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New “Chemical Safety” Bill Would Put People at Greater Risk

Thursday, September 12, 2013

There’s a growing consensus – except in the chemical industry and among its lobbyists and allies in Congress – that when it comes to protecting people and the environment from dangerous chemicals, the latest proposal to “reform” the nation’s outdated toxics law is a step in exactly the wrong direction.

Researchers at the Center for Progressive Reform see the problem much the way EWG does. CPR member scholars Thomas O. McGarity and Wendy E. Wagner laid out their concerns about the bill in an op-ed this week on the Capitol Hill news site Roll Call. Their piece follows on the detailed analysis published recently by two other experts at the Center in “Reforming TSCA: Progressive Principles for Toxic Risk Regulation.” In it, member scholar Noah Sachs and Senior Policy Analyst Matthew Shudtz shed considerable light on the dangers posed by the “Chemical Safety Improvement Act” now pending in the Senate.

There’s widespread agreement that the current law regulating chemicals, the 1976 Toxic Substances Control Act (TSCA), fails to protect us from dangerous substances, and the Center’s researchers make a convincing case that the new bill will hurt us more than it will help. They identify some of the law’s most desperately needed reforms: improved chemical testing, deadlines for EPA action on chemical safety, a stronger safety standard and assurance that federal policy doesn’t preempt state regulation or the ability of those harmed by toxic substances to sue for compensation. As the Center’s analysis makes clear, the pending bill fails to adequately address any of these crucial requirements. Here’s why:

“Safe” until demonstrated dangerous: Under current law, chemicals are assumed to be safe until they’re proven hazardous, and it is the Environmental Protection Agency, not the chemical companies, that must demonstrate that a chemical is harmful. As Sachs and Shudtz point out, EPA’s efforts to prove that potentially toxic chemicals are dangerous enough to regulate have been stymied by the agency’s inability to gather vital health and safety information and its lack of authority to act to protect the public.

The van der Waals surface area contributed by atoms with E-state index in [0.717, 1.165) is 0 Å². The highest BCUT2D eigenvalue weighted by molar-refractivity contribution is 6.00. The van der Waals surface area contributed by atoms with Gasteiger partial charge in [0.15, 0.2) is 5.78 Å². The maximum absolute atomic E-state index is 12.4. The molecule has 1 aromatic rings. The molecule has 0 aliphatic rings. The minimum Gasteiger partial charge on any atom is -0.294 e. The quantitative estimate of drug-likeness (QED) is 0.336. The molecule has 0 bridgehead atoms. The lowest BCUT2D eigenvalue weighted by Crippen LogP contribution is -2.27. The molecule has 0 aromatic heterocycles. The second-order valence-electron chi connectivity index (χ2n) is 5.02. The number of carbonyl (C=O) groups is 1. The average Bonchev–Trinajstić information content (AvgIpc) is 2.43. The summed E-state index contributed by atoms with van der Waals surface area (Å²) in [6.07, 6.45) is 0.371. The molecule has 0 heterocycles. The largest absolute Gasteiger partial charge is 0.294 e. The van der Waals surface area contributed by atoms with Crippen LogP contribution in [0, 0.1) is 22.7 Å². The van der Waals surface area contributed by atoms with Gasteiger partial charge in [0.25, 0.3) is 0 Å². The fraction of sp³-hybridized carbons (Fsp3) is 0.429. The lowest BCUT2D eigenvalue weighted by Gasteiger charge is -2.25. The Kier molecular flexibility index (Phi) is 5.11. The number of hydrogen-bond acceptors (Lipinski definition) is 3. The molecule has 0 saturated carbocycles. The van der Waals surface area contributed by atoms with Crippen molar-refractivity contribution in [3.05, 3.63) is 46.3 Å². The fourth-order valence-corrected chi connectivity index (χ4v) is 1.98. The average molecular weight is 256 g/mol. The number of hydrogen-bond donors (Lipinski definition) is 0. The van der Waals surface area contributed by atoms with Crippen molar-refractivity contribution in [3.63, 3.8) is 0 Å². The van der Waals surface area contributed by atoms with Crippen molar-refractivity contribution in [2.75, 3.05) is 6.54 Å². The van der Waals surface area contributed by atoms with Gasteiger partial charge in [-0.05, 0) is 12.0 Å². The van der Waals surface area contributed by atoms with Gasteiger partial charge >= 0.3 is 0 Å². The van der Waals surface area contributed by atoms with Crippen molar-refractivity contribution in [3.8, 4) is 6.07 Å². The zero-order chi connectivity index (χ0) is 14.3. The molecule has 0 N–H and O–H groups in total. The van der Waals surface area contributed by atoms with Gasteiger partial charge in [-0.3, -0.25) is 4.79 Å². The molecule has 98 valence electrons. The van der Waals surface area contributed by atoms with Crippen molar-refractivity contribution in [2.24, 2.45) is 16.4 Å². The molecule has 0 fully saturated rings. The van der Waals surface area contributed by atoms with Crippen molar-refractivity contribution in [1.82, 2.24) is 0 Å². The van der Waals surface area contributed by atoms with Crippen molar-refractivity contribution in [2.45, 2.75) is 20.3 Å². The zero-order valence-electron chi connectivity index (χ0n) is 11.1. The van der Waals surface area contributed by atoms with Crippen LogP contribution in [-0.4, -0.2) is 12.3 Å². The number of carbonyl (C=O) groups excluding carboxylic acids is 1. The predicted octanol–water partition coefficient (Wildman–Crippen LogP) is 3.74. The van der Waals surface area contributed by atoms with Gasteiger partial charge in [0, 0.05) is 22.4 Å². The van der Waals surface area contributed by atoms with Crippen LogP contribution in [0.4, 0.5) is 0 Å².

EPA has been unable to ban even asbestos, a known human carcinogen responsible for at least 10,000 deaths each year in the U.S. The Center’s analysis finds that the proposed legislation would actually add seven pages of procedural findings and obligations to EPA’s existing requirements for determining whether a chemical is safe. The bill’s approach to chemical safety is unacceptable – we need to reinforce EPA’s ability to assess safety, not make the process more difficult and ultimately put people and the environment at greater risk.  

Undermining state laws and protections for toxic tort victims: The new bill would largely invalidate laws that a number of states have passed to protect their citizens from toxic chemicals. Furthermore, Sachs and Shudtz write, “The CSIA would also put unprecedented restrictions on state courts, making EPA safety determinations automatically admissible in any private litigation and declaring them ‘determinative of whether the [chemical at issue] meets the safety standard under the conditions of use addressed in the safety determination.’” This means that under the new proposal, many victims of toxic chemical exposure may be stymied in court if they sue. We cannot allow an approach to toxics regulation that fails to protect people from harmful chemicals and then prevents victims from being compensated.

The Chemical Safety Improvement Act is not the answer to the nation’s weak regulation of toxic chemicals. In the words of our friends at the Center for Progressive Reform, “the cure for TSCA needs to be better than the original legislation.”

We at EWG couldn’t agree more.


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